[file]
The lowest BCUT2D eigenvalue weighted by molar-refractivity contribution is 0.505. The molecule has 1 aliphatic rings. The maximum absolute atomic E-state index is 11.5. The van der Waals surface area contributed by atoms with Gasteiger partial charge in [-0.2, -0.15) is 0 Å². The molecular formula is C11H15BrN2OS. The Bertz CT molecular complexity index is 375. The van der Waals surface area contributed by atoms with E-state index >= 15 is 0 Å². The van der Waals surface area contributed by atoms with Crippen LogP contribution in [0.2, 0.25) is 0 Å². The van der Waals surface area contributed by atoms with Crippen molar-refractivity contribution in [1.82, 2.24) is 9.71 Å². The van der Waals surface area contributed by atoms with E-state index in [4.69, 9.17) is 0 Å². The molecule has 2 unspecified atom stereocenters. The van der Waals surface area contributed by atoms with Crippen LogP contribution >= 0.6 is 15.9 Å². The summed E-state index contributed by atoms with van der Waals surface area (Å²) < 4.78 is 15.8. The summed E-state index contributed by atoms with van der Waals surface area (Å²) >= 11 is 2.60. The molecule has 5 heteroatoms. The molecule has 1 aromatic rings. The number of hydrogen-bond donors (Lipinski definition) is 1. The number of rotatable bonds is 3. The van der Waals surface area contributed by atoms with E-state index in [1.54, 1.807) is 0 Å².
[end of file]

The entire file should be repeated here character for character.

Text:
The lowest BCUT2D eigenvalue weighted by molar-refractivity contribution is 0.505. The molecule has 1 aliphatic rings. The maximum absolute atomic E-state index is 11.5. The van der Waals surface area contributed by atoms with Gasteiger partial charge in [-0.2, -0.15) is 0 Å². The molecular formula is C11H15BrN2OS. The Bertz CT molecular complexity index is 375. The van der Waals surface area contributed by atoms with E-state index >= 15 is 0 Å². The van der Waals surface area contributed by atoms with Crippen LogP contribution in [0.2, 0.25) is 0 Å². The van der Waals surface area contributed by atoms with Crippen molar-refractivity contribution in [1.82, 2.24) is 9.71 Å². The van der Waals surface area contributed by atoms with E-state index in [4.69, 9.17) is 0 Å². The molecule has 2 unspecified atom stereocenters. The van der Waals surface area contributed by atoms with Crippen LogP contribution >= 0.6 is 15.9 Å². The summed E-state index contributed by atoms with van der Waals surface area (Å²) < 4.78 is 15.8. The summed E-state index contributed by atoms with van der Waals surface area (Å²) >= 11 is 2.60. The molecule has 5 heteroatoms. The molecule has 1 aromatic rings. The number of hydrogen-bond donors (Lipinski definition) is 1. The number of rotatable bonds is 3. The van der Waals surface area contributed by atoms with E-state index in [1.54, 1.807) is 0 Å².